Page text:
The United States is destabilising the South China Sea by exerting military pressure on China in the name of "freedom of navigation" exercises, the Chinese foreign minister has said.

In an interview with Al Jazeera, Wang Yi insisted that Beijing was not breaching international laws by constructing defence facilities on islands and reefs in the region.

He criticised the "double standards" of the US censuring China's military build-up in the South China Sea while its own military has aircraft carriers and strategic bombers in the region.

The remarks come days after the Pentagon revealed that one of its navy spy planes was intercepted by two Chinese fighter jets in the region in an "unsafe" manner.

"If one talks about militarisation, we have seen aircraft carriers coming to the South China Sea, strategic bombers flying over the South China Sea waters, and guided-missile destroyers coming close to China's islands and reefs, all to exert military pressure on China," Wang said.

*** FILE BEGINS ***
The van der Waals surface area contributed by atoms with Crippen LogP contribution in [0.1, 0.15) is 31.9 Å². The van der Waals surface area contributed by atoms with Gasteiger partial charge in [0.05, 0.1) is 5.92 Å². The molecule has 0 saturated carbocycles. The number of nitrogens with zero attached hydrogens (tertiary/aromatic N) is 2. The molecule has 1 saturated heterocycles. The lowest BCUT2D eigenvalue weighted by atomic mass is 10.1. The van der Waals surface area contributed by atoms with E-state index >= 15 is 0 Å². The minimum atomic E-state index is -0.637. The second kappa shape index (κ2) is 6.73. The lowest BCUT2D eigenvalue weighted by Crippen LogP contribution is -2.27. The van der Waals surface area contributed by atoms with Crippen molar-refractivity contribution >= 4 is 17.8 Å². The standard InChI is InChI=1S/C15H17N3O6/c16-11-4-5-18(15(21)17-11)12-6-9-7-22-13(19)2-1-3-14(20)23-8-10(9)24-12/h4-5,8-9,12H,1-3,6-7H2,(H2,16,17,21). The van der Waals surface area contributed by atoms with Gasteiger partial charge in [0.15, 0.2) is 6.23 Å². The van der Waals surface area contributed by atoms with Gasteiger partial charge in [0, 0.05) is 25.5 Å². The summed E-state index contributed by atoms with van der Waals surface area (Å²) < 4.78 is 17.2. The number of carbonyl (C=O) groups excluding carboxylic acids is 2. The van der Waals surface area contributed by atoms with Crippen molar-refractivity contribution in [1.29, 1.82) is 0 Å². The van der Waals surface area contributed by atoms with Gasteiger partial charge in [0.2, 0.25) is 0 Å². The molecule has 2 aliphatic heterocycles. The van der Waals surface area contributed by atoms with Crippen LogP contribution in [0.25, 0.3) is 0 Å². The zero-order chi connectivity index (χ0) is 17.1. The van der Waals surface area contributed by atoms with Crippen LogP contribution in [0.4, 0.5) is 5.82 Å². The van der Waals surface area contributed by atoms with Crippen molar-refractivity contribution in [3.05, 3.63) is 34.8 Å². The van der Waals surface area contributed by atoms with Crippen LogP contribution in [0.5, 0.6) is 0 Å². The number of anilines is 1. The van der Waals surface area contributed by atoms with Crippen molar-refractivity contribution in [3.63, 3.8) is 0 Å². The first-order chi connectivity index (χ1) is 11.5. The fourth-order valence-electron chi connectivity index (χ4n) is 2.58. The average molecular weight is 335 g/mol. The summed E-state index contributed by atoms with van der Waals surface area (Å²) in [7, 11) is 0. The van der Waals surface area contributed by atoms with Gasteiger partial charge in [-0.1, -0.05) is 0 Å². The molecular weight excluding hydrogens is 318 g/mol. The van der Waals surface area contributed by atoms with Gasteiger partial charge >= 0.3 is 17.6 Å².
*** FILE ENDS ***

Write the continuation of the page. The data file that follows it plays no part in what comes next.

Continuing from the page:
"I am afraid this is what militarisation really looks like, including large-scale military drills and the construction of military bases of all sorts in the Philippines.

"Be it island construction or militarisation, there should be no double standards. It is not fair for one to criticise others on the one hand while doing whatever he likes on the other."

UN arbitration

The US has conducted several navigation exercises in the South China Sea – through which about $5tn (£3.4tn) trade passes annually – to challenge China's territorial claims.

There is increasing international concern that the continued animosity between Washington and Beijing in the region could spark a major naval conflagration.

Itu Aba, South China Sea
China claims most of the South China Sea as part of its maritime territory Reuters

Wang said China remained committed to adhering by the principles of the UN Charter and that it was open to resolving the South China Sea dispute through dialogue with nearby countries.

He then went on to criticise the Philippines for not negotiating with China directly and instead filing an UN arbitration case to challenge the legality of Beijing's territorial claims in the region.

"The Philippines had not engaged in any serious bilateral negotiations with China on any of the so-called requests it submitted to the arbitral tribunal," Wang stated.

"It is the Philippines that still refuses to negotiate or consult with us."